In the VAN group, for example, the EDI (Electronic Data Interchange) system was created several years ago. Back then, for the needs of one customer. As Jacek Słomski recalls, it was a ‘very expensive solution’, but at that time the volume and length of the contract made the investment profitable.
Today, such solutions are much cheaper and faster to implement, so we use them on a larger scale. However, unfortunately, we are not able to use their full potential yet. And I’m sure every big shipping company will say the same thing. The integration of our data and those of our carriers or customers is not a major problem. The mentality is the key here. Not every customer or carrier is ready to use these solutions,” explains Słomski.
Even computer simulation of humans work
ROHLIG SUUS Logistics also knows that ‘working exclusively with email and telephone is becoming inefficient and prone to various communication errors’ when all parties involved (i.e. the customer, the forwarder and the carrier) have to constantly exchange information.
Łukasz Włodarczak, international FTL product director, admits that ‘the most vulnerable to the abundance of tools are shippers’.
In addition to several proprietary freight forwarding systems, they also operate on platforms dedicated to contractors and external exchanges,” he admits. “However, there is no single system that would be an alternative and help the shippers. Therefore, awareness of the employer and continuous investment in system integrations that connect and directly transfer data from one side of the transport chain to another are important issues.”
As we have learned, Rohlig Suus Logistics uses the TMS system, which combines all the functions of order registration, fleet planning, reporting and receivables accounting. It also integrates with the systems of contractors.
A very important element in the context of data fragmentation is also the involvement in the development of RPA, i.e. Robotic Process Automation, which we have been working on for a long time at Rohlig Suus. In accordance with the RPA, we isolate the most time-consuming processes, then using algorithms and computer programming we obtain a computer simulation of human work,” adds Łukasz Włodarczak.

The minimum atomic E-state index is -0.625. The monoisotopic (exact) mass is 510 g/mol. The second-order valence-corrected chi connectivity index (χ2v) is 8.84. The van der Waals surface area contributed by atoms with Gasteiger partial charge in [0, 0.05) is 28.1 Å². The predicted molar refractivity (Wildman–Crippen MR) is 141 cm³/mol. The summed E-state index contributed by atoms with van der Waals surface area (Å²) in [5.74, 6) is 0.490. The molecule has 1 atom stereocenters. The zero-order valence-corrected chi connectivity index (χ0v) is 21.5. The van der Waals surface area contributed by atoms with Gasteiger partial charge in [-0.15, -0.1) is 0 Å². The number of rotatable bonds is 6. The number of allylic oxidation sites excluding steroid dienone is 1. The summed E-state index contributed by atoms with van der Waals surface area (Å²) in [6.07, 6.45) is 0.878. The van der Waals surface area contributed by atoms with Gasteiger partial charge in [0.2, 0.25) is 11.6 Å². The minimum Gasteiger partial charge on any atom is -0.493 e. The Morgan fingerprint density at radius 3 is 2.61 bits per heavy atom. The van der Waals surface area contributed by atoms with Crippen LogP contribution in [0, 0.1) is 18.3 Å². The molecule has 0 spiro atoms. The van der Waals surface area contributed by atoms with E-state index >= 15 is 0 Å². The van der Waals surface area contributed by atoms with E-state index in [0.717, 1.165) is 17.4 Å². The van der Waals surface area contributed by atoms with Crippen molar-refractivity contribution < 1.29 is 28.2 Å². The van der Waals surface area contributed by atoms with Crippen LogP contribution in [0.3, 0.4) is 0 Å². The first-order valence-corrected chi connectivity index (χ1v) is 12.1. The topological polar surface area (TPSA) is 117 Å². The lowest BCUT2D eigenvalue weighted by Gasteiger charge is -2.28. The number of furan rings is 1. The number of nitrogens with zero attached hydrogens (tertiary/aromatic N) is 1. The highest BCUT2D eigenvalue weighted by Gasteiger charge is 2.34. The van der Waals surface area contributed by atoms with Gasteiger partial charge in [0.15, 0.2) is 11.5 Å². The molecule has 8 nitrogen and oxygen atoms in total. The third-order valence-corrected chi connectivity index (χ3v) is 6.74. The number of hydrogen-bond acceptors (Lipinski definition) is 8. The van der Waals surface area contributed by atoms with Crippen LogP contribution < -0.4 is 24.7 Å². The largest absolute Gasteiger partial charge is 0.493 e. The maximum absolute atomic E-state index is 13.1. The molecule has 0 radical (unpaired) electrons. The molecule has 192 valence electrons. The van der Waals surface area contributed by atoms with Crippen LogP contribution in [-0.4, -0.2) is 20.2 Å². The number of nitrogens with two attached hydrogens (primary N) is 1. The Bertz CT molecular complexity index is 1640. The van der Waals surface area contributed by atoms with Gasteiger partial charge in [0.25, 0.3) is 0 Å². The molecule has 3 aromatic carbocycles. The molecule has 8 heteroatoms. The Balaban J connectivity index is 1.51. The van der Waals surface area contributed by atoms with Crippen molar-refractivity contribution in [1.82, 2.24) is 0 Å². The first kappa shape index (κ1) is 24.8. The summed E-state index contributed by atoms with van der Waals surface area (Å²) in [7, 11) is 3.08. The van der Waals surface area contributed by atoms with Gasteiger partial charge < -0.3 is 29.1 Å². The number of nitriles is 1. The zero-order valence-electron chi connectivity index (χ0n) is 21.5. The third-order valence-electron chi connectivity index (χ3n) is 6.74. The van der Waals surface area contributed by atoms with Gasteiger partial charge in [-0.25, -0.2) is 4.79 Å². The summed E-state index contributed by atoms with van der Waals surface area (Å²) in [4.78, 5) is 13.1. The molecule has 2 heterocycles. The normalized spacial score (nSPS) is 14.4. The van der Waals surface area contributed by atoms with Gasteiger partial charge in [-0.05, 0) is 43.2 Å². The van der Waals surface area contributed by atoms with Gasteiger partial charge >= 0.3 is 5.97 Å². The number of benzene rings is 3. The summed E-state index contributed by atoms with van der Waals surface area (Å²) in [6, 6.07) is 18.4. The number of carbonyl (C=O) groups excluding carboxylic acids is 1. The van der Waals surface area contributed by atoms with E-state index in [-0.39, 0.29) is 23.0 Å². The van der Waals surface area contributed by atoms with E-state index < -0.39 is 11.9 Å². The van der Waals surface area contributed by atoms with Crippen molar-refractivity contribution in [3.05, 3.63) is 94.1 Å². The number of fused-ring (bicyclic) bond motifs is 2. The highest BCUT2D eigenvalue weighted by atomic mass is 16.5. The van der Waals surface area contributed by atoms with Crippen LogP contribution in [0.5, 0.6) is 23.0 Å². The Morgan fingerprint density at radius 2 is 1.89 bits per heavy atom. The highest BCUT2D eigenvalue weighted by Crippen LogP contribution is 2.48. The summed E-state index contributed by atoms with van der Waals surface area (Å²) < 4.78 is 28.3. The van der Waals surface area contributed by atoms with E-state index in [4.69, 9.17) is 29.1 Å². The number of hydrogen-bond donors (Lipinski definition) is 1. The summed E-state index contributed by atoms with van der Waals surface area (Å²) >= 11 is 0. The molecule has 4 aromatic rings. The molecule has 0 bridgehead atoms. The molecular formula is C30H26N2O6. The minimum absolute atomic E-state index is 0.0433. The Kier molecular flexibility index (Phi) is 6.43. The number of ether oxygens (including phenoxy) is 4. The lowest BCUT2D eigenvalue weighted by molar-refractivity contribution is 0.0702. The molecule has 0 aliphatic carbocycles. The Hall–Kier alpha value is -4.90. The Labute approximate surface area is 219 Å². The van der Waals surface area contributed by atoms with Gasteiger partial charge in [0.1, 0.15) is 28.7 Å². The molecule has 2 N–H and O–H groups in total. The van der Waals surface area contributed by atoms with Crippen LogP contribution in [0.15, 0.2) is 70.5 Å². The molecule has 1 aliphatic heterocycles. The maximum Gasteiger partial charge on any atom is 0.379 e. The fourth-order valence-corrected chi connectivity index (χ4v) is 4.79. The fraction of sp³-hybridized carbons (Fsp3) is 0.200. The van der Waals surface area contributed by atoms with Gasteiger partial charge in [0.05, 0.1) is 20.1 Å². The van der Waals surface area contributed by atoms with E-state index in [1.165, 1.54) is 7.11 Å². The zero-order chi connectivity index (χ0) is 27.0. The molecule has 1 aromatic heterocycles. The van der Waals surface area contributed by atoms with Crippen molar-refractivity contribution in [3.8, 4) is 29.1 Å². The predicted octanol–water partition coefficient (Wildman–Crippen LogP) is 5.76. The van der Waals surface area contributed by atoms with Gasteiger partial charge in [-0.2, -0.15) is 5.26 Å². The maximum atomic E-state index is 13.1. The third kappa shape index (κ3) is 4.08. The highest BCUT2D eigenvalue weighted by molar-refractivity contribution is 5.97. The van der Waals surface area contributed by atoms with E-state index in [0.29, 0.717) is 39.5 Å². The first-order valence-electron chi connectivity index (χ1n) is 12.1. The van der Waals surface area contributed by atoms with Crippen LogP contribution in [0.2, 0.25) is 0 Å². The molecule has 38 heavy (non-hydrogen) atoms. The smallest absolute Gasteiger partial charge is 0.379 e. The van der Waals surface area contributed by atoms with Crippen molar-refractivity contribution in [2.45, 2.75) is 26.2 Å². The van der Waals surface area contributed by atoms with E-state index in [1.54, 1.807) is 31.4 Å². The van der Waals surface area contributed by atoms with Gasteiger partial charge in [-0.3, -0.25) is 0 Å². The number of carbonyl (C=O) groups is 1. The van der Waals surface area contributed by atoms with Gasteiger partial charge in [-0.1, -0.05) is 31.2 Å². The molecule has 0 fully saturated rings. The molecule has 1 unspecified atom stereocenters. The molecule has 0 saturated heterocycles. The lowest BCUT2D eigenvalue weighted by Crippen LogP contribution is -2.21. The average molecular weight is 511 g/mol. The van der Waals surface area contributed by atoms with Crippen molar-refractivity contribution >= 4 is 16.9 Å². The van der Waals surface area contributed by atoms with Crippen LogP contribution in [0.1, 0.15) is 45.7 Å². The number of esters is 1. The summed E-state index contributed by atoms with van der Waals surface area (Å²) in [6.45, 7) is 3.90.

With five people, they lost 2.5 hours a day
GTI Logistik, which specializes in transport between Germany, Switzerland, Austria, Italy, France and Scandinavia, is also aware of the need to digitize the forwarder’s work.
We’ve digitized ourselves heavily when it comes to our own fleet. We have optimized our work to such an extent that we carry out an operation virtually all the way from the order assignment to delivery confirmation electronically,” assures Maciej Góralski, CEO of GTI Logistik.
“We invested quite a lot in Soloplan, which relieved the strain on employees who had previously been busy manually entering order data from different media. Now, these data are downloaded automatically, so forwarders can search for carriers, arrange to dispatch and plan vehicles,” he explains.
Of course, we had already worked on the basis of templates before, because many of our orders are repetitive, but still the input of data such as weight, tonnage or route took each employee about half an hour,” he recalls. “With five people, we were losing 2.5 hours a day!”
Further time savings
But this is just the beginning. The company now wants to optimize its cooperation with subcontractors. And it’s a big challenge.
The transport assignment, the processing of the data by TMS, the sending of the order, all this is in a way digitized. The order is generated automatically from the cargo allocation system and then it is sent by e-mail to the subcontractor. But to fine-tune order details or send offers to several subcontractors, it’s all done manually, and in addition, with the use of many different communicators,” admits Maciej Góralski and adds that the company has recently become interested in the TfF solution, which is a tool to automate the entire transport management – from obtaining freight to finding a carrier.